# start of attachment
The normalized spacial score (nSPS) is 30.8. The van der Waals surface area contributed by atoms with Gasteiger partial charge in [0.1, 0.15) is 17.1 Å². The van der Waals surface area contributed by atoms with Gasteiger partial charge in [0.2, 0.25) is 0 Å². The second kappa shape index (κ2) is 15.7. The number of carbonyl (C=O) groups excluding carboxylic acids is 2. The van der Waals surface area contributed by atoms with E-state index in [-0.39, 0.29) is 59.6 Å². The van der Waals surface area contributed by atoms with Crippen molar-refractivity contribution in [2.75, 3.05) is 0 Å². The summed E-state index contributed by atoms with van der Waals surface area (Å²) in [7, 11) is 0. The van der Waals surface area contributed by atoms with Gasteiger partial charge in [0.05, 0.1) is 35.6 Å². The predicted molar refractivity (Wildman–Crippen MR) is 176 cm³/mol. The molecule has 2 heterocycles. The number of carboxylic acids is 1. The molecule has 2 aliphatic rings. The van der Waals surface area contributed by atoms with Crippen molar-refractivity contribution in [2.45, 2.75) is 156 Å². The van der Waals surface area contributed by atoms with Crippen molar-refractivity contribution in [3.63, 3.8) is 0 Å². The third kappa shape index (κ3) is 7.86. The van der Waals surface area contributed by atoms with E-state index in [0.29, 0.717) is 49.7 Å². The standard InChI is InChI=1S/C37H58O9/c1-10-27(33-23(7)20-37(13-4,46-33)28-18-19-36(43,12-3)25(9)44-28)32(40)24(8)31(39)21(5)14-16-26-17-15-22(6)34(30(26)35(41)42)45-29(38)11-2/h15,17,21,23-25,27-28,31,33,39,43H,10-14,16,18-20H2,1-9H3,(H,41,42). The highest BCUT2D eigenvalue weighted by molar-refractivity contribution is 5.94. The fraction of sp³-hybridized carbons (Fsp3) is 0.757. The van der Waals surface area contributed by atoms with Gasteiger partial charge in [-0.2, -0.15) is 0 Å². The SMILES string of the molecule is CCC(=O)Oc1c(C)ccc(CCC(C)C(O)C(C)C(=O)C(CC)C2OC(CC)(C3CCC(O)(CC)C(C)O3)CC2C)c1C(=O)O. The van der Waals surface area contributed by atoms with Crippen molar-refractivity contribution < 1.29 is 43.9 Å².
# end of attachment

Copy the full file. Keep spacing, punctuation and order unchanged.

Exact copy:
The normalized spacial score (nSPS) is 30.8. The van der Waals surface area contributed by atoms with Gasteiger partial charge in [0.1, 0.15) is 17.1 Å². The van der Waals surface area contributed by atoms with Gasteiger partial charge in [0.2, 0.25) is 0 Å². The second kappa shape index (κ2) is 15.7. The number of carbonyl (C=O) groups excluding carboxylic acids is 2. The van der Waals surface area contributed by atoms with E-state index in [-0.39, 0.29) is 59.6 Å². The van der Waals surface area contributed by atoms with Crippen molar-refractivity contribution in [2.75, 3.05) is 0 Å². The summed E-state index contributed by atoms with van der Waals surface area (Å²) in [7, 11) is 0. The van der Waals surface area contributed by atoms with Gasteiger partial charge in [0.05, 0.1) is 35.6 Å². The predicted molar refractivity (Wildman–Crippen MR) is 176 cm³/mol. The molecule has 2 heterocycles. The number of carboxylic acids is 1. The molecule has 2 aliphatic rings. The van der Waals surface area contributed by atoms with Crippen molar-refractivity contribution in [2.45, 2.75) is 156 Å². The van der Waals surface area contributed by atoms with Crippen molar-refractivity contribution in [3.63, 3.8) is 0 Å². The third kappa shape index (κ3) is 7.86. The van der Waals surface area contributed by atoms with E-state index in [0.29, 0.717) is 49.7 Å². The standard InChI is InChI=1S/C37H58O9/c1-10-27(33-23(7)20-37(13-4,46-33)28-18-19-36(43,12-3)25(9)44-28)32(40)24(8)31(39)21(5)14-16-26-17-15-22(6)34(30(26)35(41)42)45-29(38)11-2/h15,17,21,23-25,27-28,31,33,39,43H,10-14,16,18-20H2,1-9H3,(H,41,42). The highest BCUT2D eigenvalue weighted by molar-refractivity contribution is 5.94. The fraction of sp³-hybridized carbons (Fsp3) is 0.757. The van der Waals surface area contributed by atoms with Gasteiger partial charge in [-0.2, -0.15) is 0 Å². The SMILES string of the molecule is CCC(=O)Oc1c(C)ccc(CCC(C)C(O)C(C)C(=O)C(CC)C2OC(CC)(C3CCC(O)(CC)C(C)O3)CC2C)c1C(=O)O. The van der Waals surface area contributed by atoms with Crippen molar-refractivity contribution < 1.29 is 43.9 Å².